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Numbers Blog

One thing that I find interesting about writing for this blog is that I really have no idea what or even who is going to proceed or follow me. I get a date on the calendar that my post is going to go up, and that’s about it. So I was surprised to find out that Meg was so very interested in crunching numbers because today I’m writing about how I take care of our “Numbers 0-9,” by Robert Indiana. A marketing ploy, serendipity, coincidence, or the pervasiveness of numerality: you decide.

Anyway, I’m going to tell you how I help to keep our numbers clean and looking good (I get lots of help). For the past few years I’ve invited IMA summer interns working in other departments to help me and the conservation interns wash the “Numbers” (you can go here to Flickr to see a ton of images of our sculptures and Indiana’s various versions of the same sculpture on exhibit around the world).

From left to right: Kendra Dacey (conservation intern), Courtney Von Stein (conservation intern), Meghan Rubenstein (education intern)

Washing these 8 foot tall painted aluminum artworks is a fair amount of work, even when you have the good help I had. It’s a fairly straight-forward process to clean the sculptures: we simply wash them gently with soap (I use Orvus ) and water. Really, that’s it, some soap and water, a few ladders and lots of me acting like Mr. Miyagi and demanding perfect motions when doing the work.

Kasia Ploskonka (curatorial intern)

Beyond the actual work it’s also a time when I can provide a real example of some of the maintenance we complete on the outdoor sculptures to interns in the other departments. After all (and this number is for Meg), there are over 50 artworks scattered throughout the IMA’s grounds, and soon to be a lot more over in the 100 Acres.

Kendra Dacey (conservation Intern)

There are two other things that I wanted to mention, one is that you can go here and see a drawing by Robert Indiana that shows what the organization of the numbers meant to him and why we arranged them so. I’m always intrigued by this notion that just by putting two numbers together you can achieve a kind off greater meaning.
The second thing I wanted to mention is the fine Wikipedia article that Jasmine made about the numbers this spring. I have it on good word that invitations for Lunch with the IMA’s director have been sent out to the 5 that made Wikipedia articles of IMA sculptures. I’ve been digging around to see if others have been made, but haven’t found any. Speaking of that, I hope our IT department doesn’t check how many times a day I look at Wikipedia on this computer….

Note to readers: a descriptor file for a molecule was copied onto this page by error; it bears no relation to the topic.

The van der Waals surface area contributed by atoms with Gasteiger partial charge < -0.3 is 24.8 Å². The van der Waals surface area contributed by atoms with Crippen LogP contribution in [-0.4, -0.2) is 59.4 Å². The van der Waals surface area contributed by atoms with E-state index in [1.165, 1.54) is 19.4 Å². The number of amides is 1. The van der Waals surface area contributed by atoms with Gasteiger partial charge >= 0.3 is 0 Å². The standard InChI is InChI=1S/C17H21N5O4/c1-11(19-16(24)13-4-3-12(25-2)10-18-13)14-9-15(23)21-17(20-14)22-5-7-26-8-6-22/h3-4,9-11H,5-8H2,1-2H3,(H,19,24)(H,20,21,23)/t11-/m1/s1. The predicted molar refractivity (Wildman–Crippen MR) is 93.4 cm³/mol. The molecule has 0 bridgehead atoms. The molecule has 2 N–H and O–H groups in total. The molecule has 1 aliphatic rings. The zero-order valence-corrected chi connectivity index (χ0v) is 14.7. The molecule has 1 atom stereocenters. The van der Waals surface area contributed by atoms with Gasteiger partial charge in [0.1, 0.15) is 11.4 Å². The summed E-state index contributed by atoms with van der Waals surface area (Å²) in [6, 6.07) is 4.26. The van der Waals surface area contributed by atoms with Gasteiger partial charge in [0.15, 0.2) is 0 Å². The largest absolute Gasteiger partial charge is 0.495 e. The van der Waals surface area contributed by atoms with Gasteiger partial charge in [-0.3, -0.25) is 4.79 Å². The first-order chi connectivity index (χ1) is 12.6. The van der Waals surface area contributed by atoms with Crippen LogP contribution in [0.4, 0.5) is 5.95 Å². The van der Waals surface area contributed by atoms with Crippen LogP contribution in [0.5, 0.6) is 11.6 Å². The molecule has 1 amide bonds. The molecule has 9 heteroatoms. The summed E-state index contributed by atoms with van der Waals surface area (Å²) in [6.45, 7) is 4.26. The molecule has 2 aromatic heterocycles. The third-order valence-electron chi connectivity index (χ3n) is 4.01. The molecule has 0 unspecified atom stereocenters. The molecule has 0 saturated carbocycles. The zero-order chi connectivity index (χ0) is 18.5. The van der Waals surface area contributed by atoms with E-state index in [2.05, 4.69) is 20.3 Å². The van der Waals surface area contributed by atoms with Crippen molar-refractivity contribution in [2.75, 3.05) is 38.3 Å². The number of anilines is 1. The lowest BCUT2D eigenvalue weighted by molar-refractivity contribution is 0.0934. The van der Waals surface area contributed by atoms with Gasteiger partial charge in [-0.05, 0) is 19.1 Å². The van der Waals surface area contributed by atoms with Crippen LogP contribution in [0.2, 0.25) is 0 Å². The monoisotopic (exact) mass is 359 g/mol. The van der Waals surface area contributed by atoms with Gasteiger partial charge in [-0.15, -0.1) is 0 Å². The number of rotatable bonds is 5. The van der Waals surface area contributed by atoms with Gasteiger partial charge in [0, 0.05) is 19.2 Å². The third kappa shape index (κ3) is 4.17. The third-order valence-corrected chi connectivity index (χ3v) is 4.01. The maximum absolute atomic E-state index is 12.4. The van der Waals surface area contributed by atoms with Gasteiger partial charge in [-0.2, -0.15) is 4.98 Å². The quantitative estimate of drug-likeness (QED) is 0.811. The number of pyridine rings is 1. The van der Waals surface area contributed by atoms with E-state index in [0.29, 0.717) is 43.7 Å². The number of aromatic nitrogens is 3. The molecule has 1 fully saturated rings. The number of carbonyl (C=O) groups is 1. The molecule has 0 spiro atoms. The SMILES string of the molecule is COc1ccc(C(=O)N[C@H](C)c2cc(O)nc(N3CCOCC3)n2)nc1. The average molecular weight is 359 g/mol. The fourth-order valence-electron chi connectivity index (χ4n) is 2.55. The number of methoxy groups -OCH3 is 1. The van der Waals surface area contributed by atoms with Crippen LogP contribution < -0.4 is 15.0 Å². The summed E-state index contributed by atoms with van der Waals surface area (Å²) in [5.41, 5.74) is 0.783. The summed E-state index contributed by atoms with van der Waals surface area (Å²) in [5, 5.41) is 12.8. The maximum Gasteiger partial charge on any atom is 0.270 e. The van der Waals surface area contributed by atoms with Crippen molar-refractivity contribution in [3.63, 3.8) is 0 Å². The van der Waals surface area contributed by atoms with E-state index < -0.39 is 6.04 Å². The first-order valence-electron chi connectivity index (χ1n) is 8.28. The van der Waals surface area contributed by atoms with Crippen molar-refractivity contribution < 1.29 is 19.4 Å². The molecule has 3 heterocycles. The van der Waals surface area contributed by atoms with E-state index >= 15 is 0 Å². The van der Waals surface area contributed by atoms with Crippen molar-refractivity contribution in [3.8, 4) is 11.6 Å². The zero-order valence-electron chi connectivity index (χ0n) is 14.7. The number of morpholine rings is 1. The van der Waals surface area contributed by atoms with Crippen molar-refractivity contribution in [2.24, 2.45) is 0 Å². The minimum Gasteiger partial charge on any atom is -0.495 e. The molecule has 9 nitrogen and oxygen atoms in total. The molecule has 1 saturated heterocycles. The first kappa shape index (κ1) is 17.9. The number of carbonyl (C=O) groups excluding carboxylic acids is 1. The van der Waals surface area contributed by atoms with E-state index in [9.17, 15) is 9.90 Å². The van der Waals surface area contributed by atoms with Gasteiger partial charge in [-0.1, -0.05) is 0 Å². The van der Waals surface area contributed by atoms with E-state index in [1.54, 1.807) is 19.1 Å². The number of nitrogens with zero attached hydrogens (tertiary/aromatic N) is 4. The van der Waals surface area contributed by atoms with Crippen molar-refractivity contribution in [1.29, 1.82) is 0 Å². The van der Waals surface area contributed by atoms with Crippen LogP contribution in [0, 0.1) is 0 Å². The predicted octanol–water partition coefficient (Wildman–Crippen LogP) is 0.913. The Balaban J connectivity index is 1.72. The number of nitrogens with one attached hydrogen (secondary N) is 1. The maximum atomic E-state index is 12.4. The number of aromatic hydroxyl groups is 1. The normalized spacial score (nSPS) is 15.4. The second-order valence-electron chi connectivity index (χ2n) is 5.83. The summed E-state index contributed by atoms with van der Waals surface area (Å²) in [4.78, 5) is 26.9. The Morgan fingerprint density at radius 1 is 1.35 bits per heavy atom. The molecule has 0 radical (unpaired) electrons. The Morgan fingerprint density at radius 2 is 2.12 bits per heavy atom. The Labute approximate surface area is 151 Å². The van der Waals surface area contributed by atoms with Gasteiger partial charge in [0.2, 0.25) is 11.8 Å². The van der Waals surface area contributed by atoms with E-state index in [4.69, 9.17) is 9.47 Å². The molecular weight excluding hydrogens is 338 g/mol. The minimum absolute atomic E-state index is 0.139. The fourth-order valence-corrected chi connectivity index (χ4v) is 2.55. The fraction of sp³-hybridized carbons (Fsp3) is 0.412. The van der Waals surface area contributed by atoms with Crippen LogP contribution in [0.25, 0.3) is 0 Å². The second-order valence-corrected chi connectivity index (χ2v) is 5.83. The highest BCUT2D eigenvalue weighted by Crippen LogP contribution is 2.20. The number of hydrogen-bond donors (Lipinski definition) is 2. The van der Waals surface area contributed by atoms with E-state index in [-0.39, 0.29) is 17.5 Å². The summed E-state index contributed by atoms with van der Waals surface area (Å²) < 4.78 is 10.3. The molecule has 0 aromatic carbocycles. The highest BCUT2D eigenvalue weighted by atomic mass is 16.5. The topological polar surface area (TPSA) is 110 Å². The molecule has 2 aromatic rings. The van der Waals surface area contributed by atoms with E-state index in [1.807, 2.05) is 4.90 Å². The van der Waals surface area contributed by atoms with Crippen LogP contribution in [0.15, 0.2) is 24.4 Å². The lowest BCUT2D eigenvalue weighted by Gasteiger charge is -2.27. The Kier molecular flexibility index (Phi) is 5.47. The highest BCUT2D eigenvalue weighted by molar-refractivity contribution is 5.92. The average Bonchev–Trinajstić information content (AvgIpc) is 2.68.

Filed under: Art, Conservation

7 Responses to “Numbers Blog”

  • avatar
    Meg Says:

    50 artworks on the grounds! Wow…I might have to leave early today to find them all.

  • avatar

    Meg — Yeah, you can find them if you dig around. You’ll have to walk the whole campus and make sure you go back down by the horticulture/grounds areas, otherwise known as the “barn.”

    Also, the labels on the photographs didn’t come out so well so I want to list by name all the people that were involved in the sculpture wash:

    Here’s the people in the first image (from left to right):
    Kendra Dacey (conservation intern)
    Courtney Von Stein (conservation intern)
    Meghan Rubenstein (education intern)

    In the second image:
    Kasia Ploskonka (curatorial intern)

    And the third image:
    Kendra Dacey (conservation Intern)

  • avatar
    Wendy Says:

    No, Richard, I had not seen it and furthermore, I am sad that I missed my opportunity to bring your interns some sustenance in the form of chocolate. Ah, well, maybe next year.

  • avatar
    Mary Striegel Says:

    Thanks for showing us this project. As you know, in addition to a gentle soap and water, a few other tools may be needed. This is for non- conservator types. You want to have soft bristle brushes in a variety of shapes, such as paint brushes and vegetable brushes. A good rule of thumb is this: if you wouldn’t use it on the hood of your car, don’t use it on a monument or artwork. If the brush has a metal ferrel, tape it with masking tape to insure that you don’t mar the surface of the artwork. Usually you want to lightly brush dirt from the surface first. Next, rinse the surface with clean water. Then apply soap and gently brush. Follow with a really good rinse. Hope this helps.

  • avatar

    Thanks, Mary –

    This is what we did last summer. I’m hoping to do a similar thing this summer.

    You bring up some good points and tips for washing sculpture — the car analogy is excellent (just as long as nobody gets the clever idea to use car wax on bronzes!)

    Best,
    Richard

  • avatar
    Mary Striegel Says:

    Actually, I’ve seen car wax used on bronze scultures without serious side affects. You may want to try to get your ands on “The Care of Bronze Sculpture,” by Patrick V. Kipper, Path Publications 1996. It is written for a lay person.

  • avatar

    Thanks, Mary. The numbers have been waxed with automotive wax (but of course they are basically automotive coatings on the pieces). But I’ve always thought the silicon in car waxes was not profitable for outdoor sculptures as it makes it harder to put on subsequent coats of wax … I don’t have any evidence of this.

    I typically use Trewax or Johnson’s Paste wax for periodic maintenance. We also make our own, harder paste wax here, which is based on the NPS recipe.

    I was just looking through the Kipper book today and recommended the intern working with me this summer read it. It’s a really concise book, except that he calls conservators “conservationists.” A minor point, I know.

    Best,
    RM

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